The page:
leprosy, leprous

The Greek and Hebrew terms that are often translated as “leprosy” or “leprous (person)” in English is translated in Mairasi as “the bad sickness,” since “leprosy is very common in the Mairasi area” (source: Enggavoter 2004).

Following are various other translations:

  • Shilluk: “disease of animals”
  • San Mateo Del Mar Huave: “devil sore” (this and the above are indigenous expressions)
  • Inupiaq: “decaying sores”
  • Kaqchikel: “skin-rotting disease” (source for this and three above: Eugene Nida in The Bible Translator 1960, p. 34f. )
  • Nyongar: “bad skin disease” (source: Warda-Kwabba Luke-Ang)
  • Tzotzil “rotting sickness” (source: Ronald D. Olson in Notes on Translation January, 1968, p. 15ff.)
  • Usila Chinantec “sickness like mal de pinta” (a skin disease involving discoloration by loss of pigment) (source: B. Moore / G. Turner in Notes on Translation 1967, p. 1ff.)

See also leprosy healed.

demon

The Greek that is typically translated/transliterated in English as “demon” is translated in Central Mazahua as “the evil spirit(s) of the devil” (source: Ellis Deibler in Notes on Translation July, 1967, p. 5ff.).

In Sissala it is translated with kaŋtɔŋ, which traditionally referred to “either a spirit of natural phenomena such as trees, rivers, stones, etc., or the spirit of a deceased person that has not been taken into the realm of the dead. Kaŋtɔŋ can be good or evil. Evil kaŋtɔŋ can bring much harm to people and are feared accordingly. A kaŋtɔŋ can also dwell in a person living on this earth. A person possessed by kaŋtɔŋ does not behave normally.” (Source: Regina Blass in Holzhausen 1991, p. 48f.)

In Umiray Dumaget Agta it is translated as hayup or “creature, animal, general term for any non-human creature, whether natural or supernatural.” Thomas Headland (in: Notes on Translation, September 1971, p. 17ff.) explains some more: “There are several types of supernatural creatures, or spirit beings which are designated by the generic term hayup. Just as we have several terms in English for various spirit beings (elves, fairies, goblins, demons, imps, pixies) so have the Dumagats. And just as you will find vast disagreement and vagueness among English informants as to the differences between pixies and imps, etc., so you will find that no two Dumagats will agree as to the form and function of their different spirit beings.” This term can also be used in a verb form: hayupen: “creatured” or “to be killed, made sick, or crazy by a spirit.

In Yala it is translated as yapri̍ija ɔdwɔ̄bi̍ or “bad Yaprija.” Yaprijas are traditional spirits that have a range presumed activities including giving or withholding gifts, giving and protecting children, causing death and disease and rewarding good behavior. (Source: Eugene Bunkowske in Notes on Translation 78/1980, p. 36ff.)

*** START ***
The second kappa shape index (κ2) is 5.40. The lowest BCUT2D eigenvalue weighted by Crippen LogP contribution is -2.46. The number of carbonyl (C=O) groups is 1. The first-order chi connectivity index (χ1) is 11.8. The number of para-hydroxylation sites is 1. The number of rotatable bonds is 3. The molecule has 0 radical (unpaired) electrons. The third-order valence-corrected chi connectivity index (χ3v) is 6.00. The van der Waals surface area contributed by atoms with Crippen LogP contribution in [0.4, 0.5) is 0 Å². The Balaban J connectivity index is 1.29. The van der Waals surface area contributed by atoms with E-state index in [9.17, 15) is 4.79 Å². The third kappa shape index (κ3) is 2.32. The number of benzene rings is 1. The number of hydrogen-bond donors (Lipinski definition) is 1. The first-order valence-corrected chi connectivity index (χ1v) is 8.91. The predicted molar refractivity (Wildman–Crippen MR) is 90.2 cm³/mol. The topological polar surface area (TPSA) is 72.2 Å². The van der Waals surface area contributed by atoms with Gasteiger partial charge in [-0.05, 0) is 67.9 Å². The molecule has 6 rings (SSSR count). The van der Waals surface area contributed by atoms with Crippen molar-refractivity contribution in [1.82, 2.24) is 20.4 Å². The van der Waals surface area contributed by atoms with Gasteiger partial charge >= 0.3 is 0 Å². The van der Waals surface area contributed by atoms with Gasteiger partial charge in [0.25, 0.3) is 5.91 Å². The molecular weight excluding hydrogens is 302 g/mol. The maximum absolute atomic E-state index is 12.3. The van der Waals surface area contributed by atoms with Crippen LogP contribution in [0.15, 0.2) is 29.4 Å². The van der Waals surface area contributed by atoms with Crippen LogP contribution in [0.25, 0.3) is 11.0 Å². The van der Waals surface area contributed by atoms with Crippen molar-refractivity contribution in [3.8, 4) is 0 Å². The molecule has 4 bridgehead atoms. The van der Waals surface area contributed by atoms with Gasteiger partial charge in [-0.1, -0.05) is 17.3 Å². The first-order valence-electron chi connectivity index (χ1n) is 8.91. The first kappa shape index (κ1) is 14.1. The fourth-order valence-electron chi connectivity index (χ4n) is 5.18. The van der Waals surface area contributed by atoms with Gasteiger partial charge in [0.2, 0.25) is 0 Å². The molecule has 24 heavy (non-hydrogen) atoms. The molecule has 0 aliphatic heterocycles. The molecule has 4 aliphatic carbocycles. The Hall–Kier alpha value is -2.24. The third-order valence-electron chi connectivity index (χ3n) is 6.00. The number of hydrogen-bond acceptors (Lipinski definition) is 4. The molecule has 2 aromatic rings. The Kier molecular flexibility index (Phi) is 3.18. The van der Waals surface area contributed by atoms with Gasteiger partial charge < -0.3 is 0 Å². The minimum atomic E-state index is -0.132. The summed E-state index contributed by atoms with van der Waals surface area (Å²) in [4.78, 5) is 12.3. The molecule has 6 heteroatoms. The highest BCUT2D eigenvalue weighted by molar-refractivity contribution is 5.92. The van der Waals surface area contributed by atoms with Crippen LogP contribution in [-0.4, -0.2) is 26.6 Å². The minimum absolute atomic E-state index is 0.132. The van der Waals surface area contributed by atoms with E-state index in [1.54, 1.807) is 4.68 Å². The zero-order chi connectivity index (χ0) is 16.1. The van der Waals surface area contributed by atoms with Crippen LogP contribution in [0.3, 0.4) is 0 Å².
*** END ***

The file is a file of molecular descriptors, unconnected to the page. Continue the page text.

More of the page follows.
See also devil and formal pronoun: demons or Satan addressing Jesus.

complete verse (Matthew 10:8)

Following are a number of back-translations of Matthew 10:8:

  • Uma: “Heal the sick people, make-live the dead people, heal the people who are sick with leprosy, expel demons that possess people. All the blessings that God has given you, he gave freely [lit., dry], you do not buy them. So, you also must give freely what you have.” (Source: Uma Back Translation)
  • Yakan: “Heal the sick, cause-to-live if someone has died, heal the lepers, drive out the demons. I have given you power/authority and you did not pay (for it), therefore help and it should not be payed for.” (Source: Yakan Back Translation)
  • Western Bukidnon Manobo: “Cure the sick, raised those who die, cure the lepers and those afflicted with demons. That which you have received from God, he didn’t make you pay for it. Don’t you also make the people you help pay.” (Source: Western Bukidnon Manobo Back Translation)
  • Kankanaey: “Heal the sick, make-alive the dead, make-good/clean the ones sick from a fearsome skin disease, and make-evil-spirits -leave. You have paid nothing for this authority I gave to you, so don’t be charging for your help either.” (Source: Kankanaey Back Translation)
  • Tagbanwa: “Heal the sick ones and even make alive those who are already dead. Heal the lepers and drive out the evil spirits from those they are possessing. Well since you have received this aid/mercy without payment, give your aid also without it having to be paid for.” (Source: Tagbanwa Back Translation)
  • Tenango Otomi: “Heal the people who are sick. Cause the dead to resurrect. Heal people whose bodies have rotted. Heal the people who walk with evil spirits. This power I have given to you did not cost you anything. Therefore do not charge the people whom you heal.” (Source: Tenango Otomi Back Translation)

formal pronoun: Jesus addressing his disciples and common people

Like many languages (but unlike Greek or Hebrew or English), Tuvan uses a formal vs. informal 2nd person pronoun (a familiar vs. a respectful “you”). Unlike other languages that have this feature, however, the translators of the Tuvan Bible have attempted to be very consistent in using the different forms of address in every case a 2nd person pronoun has to be used in the translation of the biblical text.

As Voinov shows in Pronominal Theology in Translating the Gospels (in: The Bible Translator 2002, p. 210ff.), the choice to use either of the pronouns many times involved theological judgment. While the formal pronoun can signal personal distance or a social/power distance between the speaker and addressee, the informal pronoun can indicate familiarity or social/power equality between speaker and addressee.

Here, Jesus is addressing his disciples, individuals and/or crowds with the formal pronoun, showing respect.

In most Dutch translations, Jesus addresses his disciples and common people with the informal pronoun, whereas they address him with the formal form.